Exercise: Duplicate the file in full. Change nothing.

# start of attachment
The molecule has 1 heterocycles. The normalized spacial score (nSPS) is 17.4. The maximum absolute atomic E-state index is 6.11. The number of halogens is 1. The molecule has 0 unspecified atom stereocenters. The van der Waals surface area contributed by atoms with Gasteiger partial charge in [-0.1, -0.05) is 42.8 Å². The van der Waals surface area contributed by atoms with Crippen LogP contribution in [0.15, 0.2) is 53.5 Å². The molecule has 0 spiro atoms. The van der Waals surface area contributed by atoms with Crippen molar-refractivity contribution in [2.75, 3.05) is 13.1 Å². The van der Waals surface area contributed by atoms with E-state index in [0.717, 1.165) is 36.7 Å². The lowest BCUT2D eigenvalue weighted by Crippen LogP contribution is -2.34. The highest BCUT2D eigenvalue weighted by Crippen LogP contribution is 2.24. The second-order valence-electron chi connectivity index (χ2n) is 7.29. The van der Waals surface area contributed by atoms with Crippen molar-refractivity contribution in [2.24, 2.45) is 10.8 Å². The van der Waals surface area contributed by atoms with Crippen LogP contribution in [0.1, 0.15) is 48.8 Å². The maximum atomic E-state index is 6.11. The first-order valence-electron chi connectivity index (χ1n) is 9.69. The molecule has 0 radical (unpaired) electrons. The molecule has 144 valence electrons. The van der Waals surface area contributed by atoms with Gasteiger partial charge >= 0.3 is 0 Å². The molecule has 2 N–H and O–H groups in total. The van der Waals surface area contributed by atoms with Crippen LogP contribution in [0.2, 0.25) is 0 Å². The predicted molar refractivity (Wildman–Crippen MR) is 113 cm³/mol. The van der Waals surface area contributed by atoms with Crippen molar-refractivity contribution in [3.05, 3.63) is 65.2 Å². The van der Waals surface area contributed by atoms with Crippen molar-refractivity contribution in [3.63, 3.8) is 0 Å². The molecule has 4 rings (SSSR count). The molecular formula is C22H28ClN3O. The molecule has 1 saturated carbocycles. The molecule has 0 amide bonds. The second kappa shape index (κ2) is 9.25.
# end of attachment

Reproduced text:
The molecule has 1 heterocycles. The normalized spacial score (nSPS) is 17.4. The maximum absolute atomic E-state index is 6.11. The number of halogens is 1. The molecule has 0 unspecified atom stereocenters. The van der Waals surface area contributed by atoms with Gasteiger partial charge in [-0.1, -0.05) is 42.8 Å². The van der Waals surface area contributed by atoms with Crippen LogP contribution in [0.15, 0.2) is 53.5 Å². The molecule has 0 spiro atoms. The van der Waals surface area contributed by atoms with Crippen molar-refractivity contribution in [2.75, 3.05) is 13.1 Å². The van der Waals surface area contributed by atoms with E-state index in [0.717, 1.165) is 36.7 Å². The lowest BCUT2D eigenvalue weighted by Crippen LogP contribution is -2.34. The highest BCUT2D eigenvalue weighted by Crippen LogP contribution is 2.24. The second-order valence-electron chi connectivity index (χ2n) is 7.29. The van der Waals surface area contributed by atoms with Crippen molar-refractivity contribution in [2.24, 2.45) is 10.8 Å². The van der Waals surface area contributed by atoms with Crippen LogP contribution in [0.1, 0.15) is 48.8 Å². The maximum atomic E-state index is 6.11. The first-order valence-electron chi connectivity index (χ1n) is 9.69. The molecule has 0 radical (unpaired) electrons. The molecule has 144 valence electrons. The van der Waals surface area contributed by atoms with Gasteiger partial charge >= 0.3 is 0 Å². The molecule has 2 N–H and O–H groups in total. The van der Waals surface area contributed by atoms with Crippen LogP contribution in [0.2, 0.25) is 0 Å². The predicted molar refractivity (Wildman–Crippen MR) is 113 cm³/mol. The van der Waals surface area contributed by atoms with Crippen molar-refractivity contribution in [3.05, 3.63) is 65.2 Å². The van der Waals surface area contributed by atoms with Crippen molar-refractivity contribution in [3.63, 3.8) is 0 Å². The molecule has 4 rings (SSSR count). The molecular formula is C22H28ClN3O. The molecule has 1 saturated carbocycles. The molecule has 0 amide bonds. The second kappa shape index (κ2) is 9.25.